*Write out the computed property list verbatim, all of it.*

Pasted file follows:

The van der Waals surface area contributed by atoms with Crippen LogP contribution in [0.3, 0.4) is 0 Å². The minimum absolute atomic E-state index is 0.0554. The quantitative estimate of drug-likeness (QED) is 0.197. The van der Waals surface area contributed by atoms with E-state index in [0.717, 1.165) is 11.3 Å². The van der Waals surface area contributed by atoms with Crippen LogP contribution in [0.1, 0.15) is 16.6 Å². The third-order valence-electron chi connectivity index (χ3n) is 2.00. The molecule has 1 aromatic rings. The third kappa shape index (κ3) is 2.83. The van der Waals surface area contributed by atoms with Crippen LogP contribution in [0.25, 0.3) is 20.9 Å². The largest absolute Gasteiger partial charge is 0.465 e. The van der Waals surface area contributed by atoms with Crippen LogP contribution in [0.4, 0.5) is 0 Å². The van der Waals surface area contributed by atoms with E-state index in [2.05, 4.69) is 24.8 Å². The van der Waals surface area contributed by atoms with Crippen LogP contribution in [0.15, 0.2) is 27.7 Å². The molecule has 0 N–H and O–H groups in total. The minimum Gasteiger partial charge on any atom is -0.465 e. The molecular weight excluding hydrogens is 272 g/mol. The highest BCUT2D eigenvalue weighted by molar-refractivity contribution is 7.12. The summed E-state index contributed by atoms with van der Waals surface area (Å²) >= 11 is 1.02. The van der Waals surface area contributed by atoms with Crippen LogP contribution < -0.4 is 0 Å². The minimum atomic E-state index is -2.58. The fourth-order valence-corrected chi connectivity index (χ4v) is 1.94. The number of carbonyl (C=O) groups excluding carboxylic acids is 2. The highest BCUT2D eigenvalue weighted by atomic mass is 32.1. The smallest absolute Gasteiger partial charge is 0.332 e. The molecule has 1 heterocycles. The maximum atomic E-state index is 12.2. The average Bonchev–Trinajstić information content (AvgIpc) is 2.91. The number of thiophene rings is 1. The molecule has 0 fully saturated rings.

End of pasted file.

The van der Waals surface area contributed by atoms with Crippen LogP contribution in [0.3, 0.4) is 0 Å². The minimum absolute atomic E-state index is 0.0554. The quantitative estimate of drug-likeness (QED) is 0.197. The van der Waals surface area contributed by atoms with E-state index in [0.717, 1.165) is 11.3 Å². The van der Waals surface area contributed by atoms with Crippen LogP contribution in [0.1, 0.15) is 16.6 Å². The third-order valence-electron chi connectivity index (χ3n) is 2.00. The molecule has 1 aromatic rings. The third kappa shape index (κ3) is 2.83. The van der Waals surface area contributed by atoms with Crippen LogP contribution in [0.25, 0.3) is 20.9 Å². The largest absolute Gasteiger partial charge is 0.465 e. The van der Waals surface area contributed by atoms with Crippen LogP contribution in [0.4, 0.5) is 0 Å². The van der Waals surface area contributed by atoms with E-state index in [2.05, 4.69) is 24.8 Å². The van der Waals surface area contributed by atoms with Crippen LogP contribution in [0.15, 0.2) is 27.7 Å². The molecule has 0 N–H and O–H groups in total. The minimum Gasteiger partial charge on any atom is -0.465 e. The molecular weight excluding hydrogens is 272 g/mol. The highest BCUT2D eigenvalue weighted by molar-refractivity contribution is 7.12. The summed E-state index contributed by atoms with van der Waals surface area (Å²) >= 11 is 1.02. The van der Waals surface area contributed by atoms with Crippen LogP contribution < -0.4 is 0 Å². The minimum atomic E-state index is -2.58. The fourth-order valence-corrected chi connectivity index (χ4v) is 1.94. The number of carbonyl (C=O) groups excluding carboxylic acids is 2. The highest BCUT2D eigenvalue weighted by atomic mass is 32.1. The smallest absolute Gasteiger partial charge is 0.332 e. The molecule has 1 heterocycles. The maximum atomic E-state index is 12.2. The average Bonchev–Trinajstić information content (AvgIpc) is 2.91. The number of thiophene rings is 1. The molecule has 0 fully saturated rings.